Joyce Pensato, Cult Painter of Corrupted Cartoons, Dies Aged 78

The artist is remembered for her sinister interpretations of pop culture

Joyce Pensato attends the The Art Show Gala Preview at Park Avenue Armory, 2017, New York. Courtesy and photograph: Gonzalo Marroquin/Patrick McMullan via Getty Images

Joyce Pensato attends the The Art Show Gala Preview at Park Avenue Armory, 2017, New York. Courtesy and photograph: Gonzalo Marroquin/Patrick McMullan via Getty Images

Celebrated artist Joyce Pensato, who was known for her paintings featuring cartoon motifs, has died aged 78.

The American painter was known for including cartoon figures in her paintings, including Mickey Mouse, Batman and characters from the Simpsons. Interested in the often sinister psychology of these ubiquitous pop symbols, Pensato depicted her subjects using expressive brushstrokes and worked in black and white enamel.

Born in 1941 in Brooklyn, Pensato spent much of her life living and working in the New York borough. Her art career began at the Art Students League, where she studied and later at the New York Studio School where she met Mercedes Matter, Joan Mitchell and Christopher Wool, artists who would go on to become significant to her art practice.

In the early 1990s, Pensato started making her characteristic cartoon paintings. In a 2017 review of Pensato’s solo show at Lisson Gallery, London, Charlie Fox wrote of her work: ‘Paint drools down canvas as noxiously as acid rain on chrome and any hints of Looney Tunes zaniness come spiked with something totally ghostly.’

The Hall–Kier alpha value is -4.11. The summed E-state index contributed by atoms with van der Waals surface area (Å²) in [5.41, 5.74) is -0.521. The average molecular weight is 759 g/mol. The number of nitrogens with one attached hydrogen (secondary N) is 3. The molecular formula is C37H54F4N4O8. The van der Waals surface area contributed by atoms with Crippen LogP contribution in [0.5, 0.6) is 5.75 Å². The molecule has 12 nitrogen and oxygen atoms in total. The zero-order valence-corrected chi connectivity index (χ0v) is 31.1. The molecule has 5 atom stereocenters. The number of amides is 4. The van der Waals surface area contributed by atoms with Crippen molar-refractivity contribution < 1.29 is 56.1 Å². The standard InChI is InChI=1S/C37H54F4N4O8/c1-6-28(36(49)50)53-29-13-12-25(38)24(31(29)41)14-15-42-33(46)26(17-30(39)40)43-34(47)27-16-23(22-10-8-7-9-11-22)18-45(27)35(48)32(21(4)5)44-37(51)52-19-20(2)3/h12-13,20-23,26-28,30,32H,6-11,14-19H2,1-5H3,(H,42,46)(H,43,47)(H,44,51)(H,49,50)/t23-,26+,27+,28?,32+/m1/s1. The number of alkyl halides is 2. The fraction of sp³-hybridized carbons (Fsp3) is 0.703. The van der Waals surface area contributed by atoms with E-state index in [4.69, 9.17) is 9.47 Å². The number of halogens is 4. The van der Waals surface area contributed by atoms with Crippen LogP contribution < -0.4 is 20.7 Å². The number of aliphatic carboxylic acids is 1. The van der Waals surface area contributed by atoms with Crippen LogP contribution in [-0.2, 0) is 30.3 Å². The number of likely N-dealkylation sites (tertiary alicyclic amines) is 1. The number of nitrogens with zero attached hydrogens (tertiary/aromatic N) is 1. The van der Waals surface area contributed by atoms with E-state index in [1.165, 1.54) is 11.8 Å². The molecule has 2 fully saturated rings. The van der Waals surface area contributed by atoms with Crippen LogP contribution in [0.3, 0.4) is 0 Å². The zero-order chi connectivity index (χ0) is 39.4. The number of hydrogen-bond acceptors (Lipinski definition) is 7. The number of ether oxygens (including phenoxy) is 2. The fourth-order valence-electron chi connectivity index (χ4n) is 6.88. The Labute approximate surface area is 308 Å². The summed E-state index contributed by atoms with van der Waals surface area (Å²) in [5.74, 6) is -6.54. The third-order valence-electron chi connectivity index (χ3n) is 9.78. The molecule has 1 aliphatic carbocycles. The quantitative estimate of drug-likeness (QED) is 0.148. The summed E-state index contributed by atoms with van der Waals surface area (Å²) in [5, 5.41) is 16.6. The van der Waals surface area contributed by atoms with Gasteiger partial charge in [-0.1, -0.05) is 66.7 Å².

Pensato was represented primarily by Lisson and Petzel and had solo shows at major institutions including the Museum of Contemporary Art, Chicago, the Modern Art Museum of Fort Worth and the Santa Monica Museum of Art. Her work is part of the permanent collection of the MoMA, New York, the Whitney Museum of American art, the Centre Pompidou and the Hammer Museum, Los Angeles, amongst others.

A representative from Petzel gallery confirmed her death and the gallery’s founder, Friedrich Petzel said in a statement: ‘She has been an incredible spirit for all of us, every artist friend, collector, writer, and all of her fans in the gallery community. The last few months were hard for many of her admirers. But Joyce kept being Joyce, full of energy, humour, and drive to create art. Nothing could stop her, she has been a true inspiration for everyone who was touched by her.’

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